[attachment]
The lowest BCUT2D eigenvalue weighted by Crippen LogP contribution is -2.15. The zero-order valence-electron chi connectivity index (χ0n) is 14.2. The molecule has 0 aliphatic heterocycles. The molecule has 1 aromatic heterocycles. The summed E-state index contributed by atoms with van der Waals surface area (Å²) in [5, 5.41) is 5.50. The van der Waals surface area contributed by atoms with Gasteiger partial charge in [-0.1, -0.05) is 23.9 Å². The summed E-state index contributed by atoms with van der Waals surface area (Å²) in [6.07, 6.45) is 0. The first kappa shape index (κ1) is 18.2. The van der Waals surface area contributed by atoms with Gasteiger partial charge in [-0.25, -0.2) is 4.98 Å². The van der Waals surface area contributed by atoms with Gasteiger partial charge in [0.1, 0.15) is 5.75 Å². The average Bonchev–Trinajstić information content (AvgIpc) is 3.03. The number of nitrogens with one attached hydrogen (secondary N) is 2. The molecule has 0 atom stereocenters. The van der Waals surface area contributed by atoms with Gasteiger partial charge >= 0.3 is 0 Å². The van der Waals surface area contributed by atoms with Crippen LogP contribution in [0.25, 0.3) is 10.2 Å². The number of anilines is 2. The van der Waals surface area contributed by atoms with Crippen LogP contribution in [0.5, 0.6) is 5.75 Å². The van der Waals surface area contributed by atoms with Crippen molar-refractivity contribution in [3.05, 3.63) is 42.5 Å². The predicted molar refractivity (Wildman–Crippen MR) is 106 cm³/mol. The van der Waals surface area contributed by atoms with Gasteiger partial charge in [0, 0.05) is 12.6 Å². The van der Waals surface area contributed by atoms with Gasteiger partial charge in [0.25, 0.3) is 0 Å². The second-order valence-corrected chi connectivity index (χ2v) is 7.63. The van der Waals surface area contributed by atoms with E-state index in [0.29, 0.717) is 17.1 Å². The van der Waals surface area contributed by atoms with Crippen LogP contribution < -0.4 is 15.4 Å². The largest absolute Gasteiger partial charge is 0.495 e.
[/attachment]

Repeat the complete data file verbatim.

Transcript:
The lowest BCUT2D eigenvalue weighted by Crippen LogP contribution is -2.15. The zero-order valence-electron chi connectivity index (χ0n) is 14.2. The molecule has 0 aliphatic heterocycles. The molecule has 1 aromatic heterocycles. The summed E-state index contributed by atoms with van der Waals surface area (Å²) in [5, 5.41) is 5.50. The van der Waals surface area contributed by atoms with Gasteiger partial charge in [-0.1, -0.05) is 23.9 Å². The summed E-state index contributed by atoms with van der Waals surface area (Å²) in [6.07, 6.45) is 0. The first kappa shape index (κ1) is 18.2. The van der Waals surface area contributed by atoms with Gasteiger partial charge in [-0.25, -0.2) is 4.98 Å². The van der Waals surface area contributed by atoms with Gasteiger partial charge in [0.1, 0.15) is 5.75 Å². The average Bonchev–Trinajstić information content (AvgIpc) is 3.03. The number of nitrogens with one attached hydrogen (secondary N) is 2. The molecule has 0 atom stereocenters. The van der Waals surface area contributed by atoms with Gasteiger partial charge >= 0.3 is 0 Å². The van der Waals surface area contributed by atoms with Crippen LogP contribution in [0.25, 0.3) is 10.2 Å². The number of anilines is 2. The van der Waals surface area contributed by atoms with Crippen LogP contribution in [0.5, 0.6) is 5.75 Å². The van der Waals surface area contributed by atoms with Crippen molar-refractivity contribution in [3.05, 3.63) is 42.5 Å². The predicted molar refractivity (Wildman–Crippen MR) is 106 cm³/mol. The van der Waals surface area contributed by atoms with Gasteiger partial charge in [0, 0.05) is 12.6 Å². The van der Waals surface area contributed by atoms with Gasteiger partial charge in [0.25, 0.3) is 0 Å². The second-order valence-corrected chi connectivity index (χ2v) is 7.63. The van der Waals surface area contributed by atoms with E-state index in [0.29, 0.717) is 17.1 Å². The van der Waals surface area contributed by atoms with Crippen LogP contribution < -0.4 is 15.4 Å². The largest absolute Gasteiger partial charge is 0.495 e.